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While non-Pixar animated films during the past 2 years have taken in an average of about 7 percent of their worldwide box office grosses from China, Pixar’s films have earned less than 2 percent of their worldwide grosses there during the same period. Every one of Pixar’s recent releases has lagged far behind other U.S. animated films.

 

Pixar’s poor performance cannot be explained by inferior distribution or marketing, since virtually all major Hollywood animated films are handled in China by the same two companies, China Film Group and Huaxia, often working together. Rather, there seems to be something about the Pixar stories, and the way audiences perceive them, that leaves Chinese audiences cold. Whatever the reasons, the performance gap is so striking, and so consistent, that Pixar and Disney will want to address their shortcomings in China if they are to compete effectively against their rivals.

Robert Cain is a producer and entertainment industry consultant who has been doing business in China since 1987. He can be reached at rob@pacificbridgepics.com and at www.pacificbridgepics.com.

China Passes Japan and is Now the World’s #2 Film Territory


By Robert Cain for China Film Biz

February 2, 2012

You heard it here first: China has surpassed Japan and is now the world’s biggest film territory outside the United States, as measured by total box office revenue.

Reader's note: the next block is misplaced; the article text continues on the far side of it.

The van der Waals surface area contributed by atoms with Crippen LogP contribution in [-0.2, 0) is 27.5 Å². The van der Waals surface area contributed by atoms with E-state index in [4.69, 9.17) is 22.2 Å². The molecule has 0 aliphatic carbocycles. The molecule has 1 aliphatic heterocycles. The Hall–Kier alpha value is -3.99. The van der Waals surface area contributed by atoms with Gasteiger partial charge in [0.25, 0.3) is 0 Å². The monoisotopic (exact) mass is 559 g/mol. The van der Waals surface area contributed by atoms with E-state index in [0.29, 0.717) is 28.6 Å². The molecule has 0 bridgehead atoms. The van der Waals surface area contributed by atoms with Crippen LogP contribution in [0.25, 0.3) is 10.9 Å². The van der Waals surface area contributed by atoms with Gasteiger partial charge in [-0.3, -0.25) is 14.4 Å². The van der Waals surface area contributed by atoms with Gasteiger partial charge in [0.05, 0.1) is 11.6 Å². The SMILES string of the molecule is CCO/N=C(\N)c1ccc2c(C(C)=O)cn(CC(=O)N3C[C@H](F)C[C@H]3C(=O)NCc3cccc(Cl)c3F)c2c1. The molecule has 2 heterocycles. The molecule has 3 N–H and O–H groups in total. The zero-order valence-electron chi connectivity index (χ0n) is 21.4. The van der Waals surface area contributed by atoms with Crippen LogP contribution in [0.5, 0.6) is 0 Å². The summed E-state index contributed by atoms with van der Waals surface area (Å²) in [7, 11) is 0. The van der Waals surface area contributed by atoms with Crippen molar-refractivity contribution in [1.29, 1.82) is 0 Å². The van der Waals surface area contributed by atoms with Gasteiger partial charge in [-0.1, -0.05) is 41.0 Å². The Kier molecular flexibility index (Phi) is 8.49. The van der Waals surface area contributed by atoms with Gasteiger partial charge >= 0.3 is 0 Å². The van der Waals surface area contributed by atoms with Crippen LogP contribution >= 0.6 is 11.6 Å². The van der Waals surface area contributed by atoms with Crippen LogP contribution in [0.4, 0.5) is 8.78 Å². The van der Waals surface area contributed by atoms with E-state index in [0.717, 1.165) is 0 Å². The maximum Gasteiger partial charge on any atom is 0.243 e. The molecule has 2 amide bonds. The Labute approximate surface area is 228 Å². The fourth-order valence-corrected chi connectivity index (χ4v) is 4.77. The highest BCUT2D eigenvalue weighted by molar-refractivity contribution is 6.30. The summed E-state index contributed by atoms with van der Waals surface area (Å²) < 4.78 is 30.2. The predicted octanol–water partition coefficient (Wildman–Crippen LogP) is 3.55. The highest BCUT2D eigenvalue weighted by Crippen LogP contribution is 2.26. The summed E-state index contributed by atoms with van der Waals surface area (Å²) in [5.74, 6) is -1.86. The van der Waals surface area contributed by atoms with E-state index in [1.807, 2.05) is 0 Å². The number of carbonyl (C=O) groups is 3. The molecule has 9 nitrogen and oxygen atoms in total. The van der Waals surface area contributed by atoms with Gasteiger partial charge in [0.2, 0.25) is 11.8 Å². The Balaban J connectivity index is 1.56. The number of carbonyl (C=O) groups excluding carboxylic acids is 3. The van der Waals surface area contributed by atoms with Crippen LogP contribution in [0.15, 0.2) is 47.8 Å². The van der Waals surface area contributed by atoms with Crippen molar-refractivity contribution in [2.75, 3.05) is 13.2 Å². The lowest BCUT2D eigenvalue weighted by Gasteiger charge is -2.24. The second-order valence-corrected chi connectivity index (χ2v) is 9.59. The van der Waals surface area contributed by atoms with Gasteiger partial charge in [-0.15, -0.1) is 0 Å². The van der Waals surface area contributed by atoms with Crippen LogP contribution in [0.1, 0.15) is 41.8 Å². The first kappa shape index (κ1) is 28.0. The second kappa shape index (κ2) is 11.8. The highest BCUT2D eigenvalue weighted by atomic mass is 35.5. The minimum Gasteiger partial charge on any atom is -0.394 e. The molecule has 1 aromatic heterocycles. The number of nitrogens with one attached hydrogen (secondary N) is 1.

For the past several months China has handily beaten Japan’s national box office take, and the gap is widening as China’s torrid pace of revenue growth continues.  Although China’s annual total of $2.05 billion for 2011 fell slightly behind Japan’s $2.29 billion, the last few months of 2011 and January of 2012 saw China surge ahead. 2012 will undoubtedly be the year in which China solidifies its position as the world’s number 2 market behind the United States.

.                    Source: Pacific Bridge Pictures research

.             Source: Pacific Bridge Pictures research

Now it is just a matter of time—about 6-7 years if current trends continue—before China overtakes the United States to permanently become the world’s biggest and perhaps most important movie territory.

For Japan, the lingering effects of the 8.9 magnitude earthquake and tsunami that devastated the country last March have certainly been a factor in its descent to #3. Hobbled by the damage to northeastern Japan’s infrastructure, and by a dampened national mood, box office dropped by 10 percent (nearly 18 percent in local Yen currency) from the record-breaking tally of $2.66 billion in 2010.